Sharks, rays, and their cartilaginous relatives are one of the world’s oldest and most diverse vertebrate groups with over a thousand species found in a huge range of habitats, from the Amazon River to the ocean’s deepest points, and they provide a range of benefits to society. They help to maintain healthy and productive ocean ecosystems via their role as top predators and also play important roles in coastal livelihoods and food security through fisheries and tourism. As with many higher-level predators, sharks often grow slowly, have few young, and range widely—and this has made them vulnerable to rapid population declines globally: sharks are often the first species whose populations crash in unsustainable, unselective fisheries.
Our Vision for the Future
Our overall vision is that sharks and rays are effectively protected and sustainably managed, delivering
ecological and socio-economic benefits to people and ecosystems. This vision acknowledges that sharks are
a diverse species group (over 1,000 species), with a variety of values and functions, which require a range of
approaches for effective conservation.
The primary threat to sharks is from unsustainable fishing pressure, including target and non-target catch. The biological characteristics of many shark species make them inherently vulnerable to overfishing, and this
threat is exacerbated by a lack of species-specific management. This management gap is
particularly problematic in low-income ocean-dependent countries, which also include many of the world’s largest
The core of WCS’s global shark work from 2020 to 2030 will focus on overcoming this management gap. We will demonstrate that comprehensive policy reforms and their implementation at a country-wide level—which are informed by robust research on shark populations and fisheries and implemented through locally-relevant practical approaches—can reduce overfishing of some of the world’s most threatened species and eventually lead to population recovery.
We will deliver this vision via the 10x10 initiative: Comprehensive, science-based, well-implemented shark management reforms in 10 key geographies across the globe over the next 10 years (10x10, from 2020 to 2030). Successful delivery of this initiative will establish measurable conservation impact by halting population declines, preventing extinctions, and moving shark populations towards recovery.
To achieve this, we will take an integrated approach, delivered through a holistic program of work that focuses
on management reforms in three priority areas in each country or region:
Each of the above will be delivered through building strong capacity and institutions, and informed by robust ecological and socio-economic research. The document below provides background on why and where we work on sharks, and identifies how we can build on our work to date to deliver the fundamental global change these species need.
The 10x10 sites straddle the globe, in identified hotspots that all show the same key characteristics: intense fishing pressure, limited management, and high numbers of threatened species within the priority families. This is where we will prioritize our work on the strategies three key pillars in the next decade, while further researching other sites that should also benefit from this targeted, comprehensive shark conservation approach.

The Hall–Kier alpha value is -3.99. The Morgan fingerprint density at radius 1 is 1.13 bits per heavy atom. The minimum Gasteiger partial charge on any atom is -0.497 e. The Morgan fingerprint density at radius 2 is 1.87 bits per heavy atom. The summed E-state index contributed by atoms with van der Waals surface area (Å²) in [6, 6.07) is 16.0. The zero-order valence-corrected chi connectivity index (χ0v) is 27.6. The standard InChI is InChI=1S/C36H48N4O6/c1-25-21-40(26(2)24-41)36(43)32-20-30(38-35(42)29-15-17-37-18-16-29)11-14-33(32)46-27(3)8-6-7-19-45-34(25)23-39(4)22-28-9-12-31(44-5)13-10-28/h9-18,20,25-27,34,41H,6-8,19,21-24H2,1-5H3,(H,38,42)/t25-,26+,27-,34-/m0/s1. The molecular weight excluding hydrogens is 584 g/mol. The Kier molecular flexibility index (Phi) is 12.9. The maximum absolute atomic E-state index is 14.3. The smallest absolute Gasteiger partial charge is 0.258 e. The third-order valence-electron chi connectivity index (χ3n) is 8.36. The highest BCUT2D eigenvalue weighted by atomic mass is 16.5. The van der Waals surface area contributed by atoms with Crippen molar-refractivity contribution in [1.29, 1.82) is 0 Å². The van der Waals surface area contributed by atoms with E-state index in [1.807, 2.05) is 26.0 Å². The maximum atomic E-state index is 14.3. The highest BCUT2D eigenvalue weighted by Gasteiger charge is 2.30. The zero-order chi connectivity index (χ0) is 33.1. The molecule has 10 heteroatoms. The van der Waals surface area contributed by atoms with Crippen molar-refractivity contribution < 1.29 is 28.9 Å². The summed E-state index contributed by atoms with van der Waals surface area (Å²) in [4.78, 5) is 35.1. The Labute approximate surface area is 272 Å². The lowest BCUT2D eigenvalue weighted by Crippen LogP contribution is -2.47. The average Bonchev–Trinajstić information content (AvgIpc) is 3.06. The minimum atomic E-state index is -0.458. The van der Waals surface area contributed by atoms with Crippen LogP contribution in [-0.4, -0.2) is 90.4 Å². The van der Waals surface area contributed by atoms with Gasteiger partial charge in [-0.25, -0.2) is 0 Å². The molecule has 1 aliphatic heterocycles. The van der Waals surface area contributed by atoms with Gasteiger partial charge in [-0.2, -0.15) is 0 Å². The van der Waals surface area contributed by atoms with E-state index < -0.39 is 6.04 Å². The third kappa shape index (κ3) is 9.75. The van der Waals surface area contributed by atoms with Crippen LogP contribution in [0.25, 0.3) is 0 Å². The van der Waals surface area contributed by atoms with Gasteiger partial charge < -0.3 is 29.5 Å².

New Tools to Curtail Illegal Trade
The trade in shark and ray parts is valued at a billion dollars annually, but until recently it has been poorly regulated, driving these slow growing predators towards extinction.
Over the last decade, the United Nations Convention on International Trade in Endangered Species of Wild Fauna and Flora (CITES) has listed an increasing number of shark and ray species in the Appendices of this international treaty to combat the threat of this trade. But these measures need to be implemented and well enforced if they are to be effective.
Now, a new one-stop visual identification tool has been developed in the form of a three-guide series to provide customs officials the information they need to seize any shark products that are being traded illegally.
A new study, featuring more than 150 researchers worldwide, including Wildlife Conservation Society (WCS) scientists who collected data at WCS programs in Mesoamerica, South East Asia, Melanesia and East Africa, says overfishing is driving reef...
With the final adoption of proposals to regulate the trade of requiem sharks and hammerheads as governments conclude the 19th meeting of the Conference of the Parties to the Convention of International Trade in Endangered Species of Wild Fauna and...
Research led by the Wildlife Conservation Society (WCS) and the Instituto Oceanográfico de Moçambique (InOM), using baited remote underwater video (BRUV) surveys to assess sharks and rays off southern Mozambique, has recently recorded a tagged...